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Do outcome measures used in neurological clinical research realistically represent the needs and the expectations of patients and their care givers?
Trials volume 16, Article number: P8 (2015)
There is an increasing recognition that Neurological diseases, both chronic and disabling, are effected by multiple domains. It is crucial to select outcome measures and their rating scales to assess the meaningful results of a clinical study. The aim of the study is to address the mismatch between what clinical researchers do and what patients need.
Stroke, dementia and epilepsy are the greater and most common disabling neurological diseases and were considered in this study. For each mentioned disease we will perform a Systematic reviews of all randomized clinical trials published in any language over the last 5 years with the aim of identifying and analyzing the outcome measures used in the evaluation of any kind of intervention. Fifteen Neurologists are filling out a single computerized form for each single trial assigned.
The form has the following information: Characteristics of the trial with relevance on quality, Extent of variability in end points selected and their domains, Scales or techniques used to make the measurement, type of analysis applied and time of measurement, Presence of attrition bias in terms of fraction of patients reported by end points on the number enrolled in the study, Presence of outcome reporting bias in terms of end points declared and non-reported, end points not declared but reported, Source of funding.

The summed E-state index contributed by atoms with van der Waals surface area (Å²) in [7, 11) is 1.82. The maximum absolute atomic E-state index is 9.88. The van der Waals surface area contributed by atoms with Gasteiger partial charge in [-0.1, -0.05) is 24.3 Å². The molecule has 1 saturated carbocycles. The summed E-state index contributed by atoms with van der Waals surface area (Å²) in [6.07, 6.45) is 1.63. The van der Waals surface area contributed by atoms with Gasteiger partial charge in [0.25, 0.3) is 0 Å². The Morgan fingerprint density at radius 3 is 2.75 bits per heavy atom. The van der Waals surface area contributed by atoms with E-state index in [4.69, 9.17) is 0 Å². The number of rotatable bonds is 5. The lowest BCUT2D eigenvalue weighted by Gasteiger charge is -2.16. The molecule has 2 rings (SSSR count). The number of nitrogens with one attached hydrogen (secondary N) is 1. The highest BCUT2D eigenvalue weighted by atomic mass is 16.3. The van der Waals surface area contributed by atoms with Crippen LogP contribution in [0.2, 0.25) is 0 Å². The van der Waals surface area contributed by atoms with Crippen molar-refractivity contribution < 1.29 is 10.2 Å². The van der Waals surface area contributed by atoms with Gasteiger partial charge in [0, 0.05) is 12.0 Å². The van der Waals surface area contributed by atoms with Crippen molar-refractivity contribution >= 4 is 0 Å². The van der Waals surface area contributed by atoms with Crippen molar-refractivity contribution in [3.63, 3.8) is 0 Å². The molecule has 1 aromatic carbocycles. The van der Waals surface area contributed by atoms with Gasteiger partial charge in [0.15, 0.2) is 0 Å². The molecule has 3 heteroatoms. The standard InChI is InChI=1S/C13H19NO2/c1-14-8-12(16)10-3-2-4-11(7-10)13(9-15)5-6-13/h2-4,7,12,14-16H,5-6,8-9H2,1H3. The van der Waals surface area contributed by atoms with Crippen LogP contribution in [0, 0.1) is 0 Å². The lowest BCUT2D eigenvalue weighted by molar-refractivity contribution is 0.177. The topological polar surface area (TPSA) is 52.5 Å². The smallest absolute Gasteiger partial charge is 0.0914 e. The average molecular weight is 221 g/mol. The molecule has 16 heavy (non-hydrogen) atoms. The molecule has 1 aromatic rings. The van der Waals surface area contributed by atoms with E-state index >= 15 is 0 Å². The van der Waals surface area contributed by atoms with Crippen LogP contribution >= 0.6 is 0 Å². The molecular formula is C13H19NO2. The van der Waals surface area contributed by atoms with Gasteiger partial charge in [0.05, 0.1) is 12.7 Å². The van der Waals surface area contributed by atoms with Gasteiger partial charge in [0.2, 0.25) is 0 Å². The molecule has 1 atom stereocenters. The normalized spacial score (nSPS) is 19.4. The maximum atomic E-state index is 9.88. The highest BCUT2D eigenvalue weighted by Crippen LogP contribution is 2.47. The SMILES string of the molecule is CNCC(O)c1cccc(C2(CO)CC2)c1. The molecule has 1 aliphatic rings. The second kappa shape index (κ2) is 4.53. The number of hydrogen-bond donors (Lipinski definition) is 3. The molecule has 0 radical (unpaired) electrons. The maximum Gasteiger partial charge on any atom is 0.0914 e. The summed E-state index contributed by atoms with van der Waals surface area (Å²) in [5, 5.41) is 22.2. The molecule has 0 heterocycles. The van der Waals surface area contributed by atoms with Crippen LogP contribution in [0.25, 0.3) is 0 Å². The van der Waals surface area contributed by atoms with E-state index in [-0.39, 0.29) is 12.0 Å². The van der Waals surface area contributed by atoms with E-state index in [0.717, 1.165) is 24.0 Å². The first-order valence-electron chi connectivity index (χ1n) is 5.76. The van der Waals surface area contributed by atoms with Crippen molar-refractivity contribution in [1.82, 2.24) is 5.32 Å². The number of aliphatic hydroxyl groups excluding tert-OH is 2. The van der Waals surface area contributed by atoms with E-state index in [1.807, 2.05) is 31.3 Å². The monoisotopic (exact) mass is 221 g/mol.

The valuation of patient and career needs and emotions will be performed with focus group discussions in a parallel section of the study.
We start to offer a photograph of recent research on Epilepsy. We searched electronic databases, the Cochrane Central Register of Controlled Trials (CENTRAL) and MEDLINE, as well as ongoing trial registries, from 1.01.2009 to 31.12.2013. We have examined 949 papers published (see trials flow diagram in Figure 1). Only 17.6% are randomized clinical trials while another 18% of these fail to reach the target on proven efficacy of evaluated treatment.
This result gives a first indication of how valuable resources are wasted. More importantly we are considering the weaknesses in the design, analysis and conflicts of interest in the included 17.6% of RCTs, highlighting research that should be better directed.
This approach could provide useful information to clinicians, who will have an opportunity to learn how to use a new framework in the production, reporting and critical appraisal of literature and it could also help to bridge the gap between end-users and investigators and promote valuable clinical research.
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Celani, M., Bassi, M., Bignamini, A. et al. Do outcome measures used in neurological clinical research realistically represent the needs and the expectations of patients and their care givers?. Trials 16, P8 (2015). https://doi.org/10.1186/1745-6215-16-S1-P8
- Neurological Disease
- Focus Group Discussion
- Outcome Reporting
- Single Trial